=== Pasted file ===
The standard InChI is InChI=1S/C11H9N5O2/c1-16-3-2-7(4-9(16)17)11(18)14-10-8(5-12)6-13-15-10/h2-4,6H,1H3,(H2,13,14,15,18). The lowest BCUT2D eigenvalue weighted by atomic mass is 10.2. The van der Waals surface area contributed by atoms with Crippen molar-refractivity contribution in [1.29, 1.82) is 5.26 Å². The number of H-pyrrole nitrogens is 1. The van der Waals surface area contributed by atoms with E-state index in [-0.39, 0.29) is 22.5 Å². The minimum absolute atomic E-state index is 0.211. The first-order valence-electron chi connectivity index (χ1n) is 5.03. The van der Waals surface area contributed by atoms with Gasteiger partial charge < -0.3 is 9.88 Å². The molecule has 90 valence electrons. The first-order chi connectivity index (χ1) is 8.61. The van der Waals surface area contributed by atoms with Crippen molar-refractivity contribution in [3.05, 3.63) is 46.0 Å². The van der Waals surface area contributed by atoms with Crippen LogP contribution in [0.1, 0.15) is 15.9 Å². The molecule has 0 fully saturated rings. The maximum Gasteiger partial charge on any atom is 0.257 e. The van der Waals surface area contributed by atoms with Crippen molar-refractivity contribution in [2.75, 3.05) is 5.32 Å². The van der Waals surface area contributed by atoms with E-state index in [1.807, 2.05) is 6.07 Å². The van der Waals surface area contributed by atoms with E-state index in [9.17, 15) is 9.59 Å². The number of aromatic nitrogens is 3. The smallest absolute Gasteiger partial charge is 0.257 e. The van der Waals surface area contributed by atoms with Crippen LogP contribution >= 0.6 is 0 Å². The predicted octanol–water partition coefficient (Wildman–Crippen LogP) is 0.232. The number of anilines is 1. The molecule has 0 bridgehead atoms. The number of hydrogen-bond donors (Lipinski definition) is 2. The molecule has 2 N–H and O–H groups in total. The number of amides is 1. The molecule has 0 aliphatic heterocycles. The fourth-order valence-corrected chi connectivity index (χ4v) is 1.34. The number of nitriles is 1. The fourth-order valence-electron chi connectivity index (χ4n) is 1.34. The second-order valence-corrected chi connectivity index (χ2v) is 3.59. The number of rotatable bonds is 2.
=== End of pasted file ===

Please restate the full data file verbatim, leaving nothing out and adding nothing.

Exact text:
The standard InChI is InChI=1S/C11H9N5O2/c1-16-3-2-7(4-9(16)17)11(18)14-10-8(5-12)6-13-15-10/h2-4,6H,1H3,(H2,13,14,15,18). The lowest BCUT2D eigenvalue weighted by atomic mass is 10.2. The van der Waals surface area contributed by atoms with Crippen molar-refractivity contribution in [1.29, 1.82) is 5.26 Å². The number of H-pyrrole nitrogens is 1. The van der Waals surface area contributed by atoms with E-state index in [-0.39, 0.29) is 22.5 Å². The minimum absolute atomic E-state index is 0.211. The first-order valence-electron chi connectivity index (χ1n) is 5.03. The van der Waals surface area contributed by atoms with Gasteiger partial charge < -0.3 is 9.88 Å². The molecule has 90 valence electrons. The first-order chi connectivity index (χ1) is 8.61. The van der Waals surface area contributed by atoms with Crippen molar-refractivity contribution in [3.05, 3.63) is 46.0 Å². The van der Waals surface area contributed by atoms with Crippen LogP contribution in [0.1, 0.15) is 15.9 Å². The molecule has 0 fully saturated rings. The maximum Gasteiger partial charge on any atom is 0.257 e. The van der Waals surface area contributed by atoms with Crippen molar-refractivity contribution in [2.75, 3.05) is 5.32 Å². The van der Waals surface area contributed by atoms with E-state index in [1.807, 2.05) is 6.07 Å². The van der Waals surface area contributed by atoms with E-state index in [9.17, 15) is 9.59 Å². The number of aromatic nitrogens is 3. The smallest absolute Gasteiger partial charge is 0.257 e. The van der Waals surface area contributed by atoms with Crippen LogP contribution >= 0.6 is 0 Å². The predicted octanol–water partition coefficient (Wildman–Crippen LogP) is 0.232. The number of anilines is 1. The molecule has 0 bridgehead atoms. The number of hydrogen-bond donors (Lipinski definition) is 2. The molecule has 2 N–H and O–H groups in total. The number of amides is 1. The molecule has 0 aliphatic heterocycles. The fourth-order valence-corrected chi connectivity index (χ4v) is 1.34. The number of nitriles is 1. The fourth-order valence-electron chi connectivity index (χ4n) is 1.34. The second-order valence-corrected chi connectivity index (χ2v) is 3.59. The number of rotatable bonds is 2.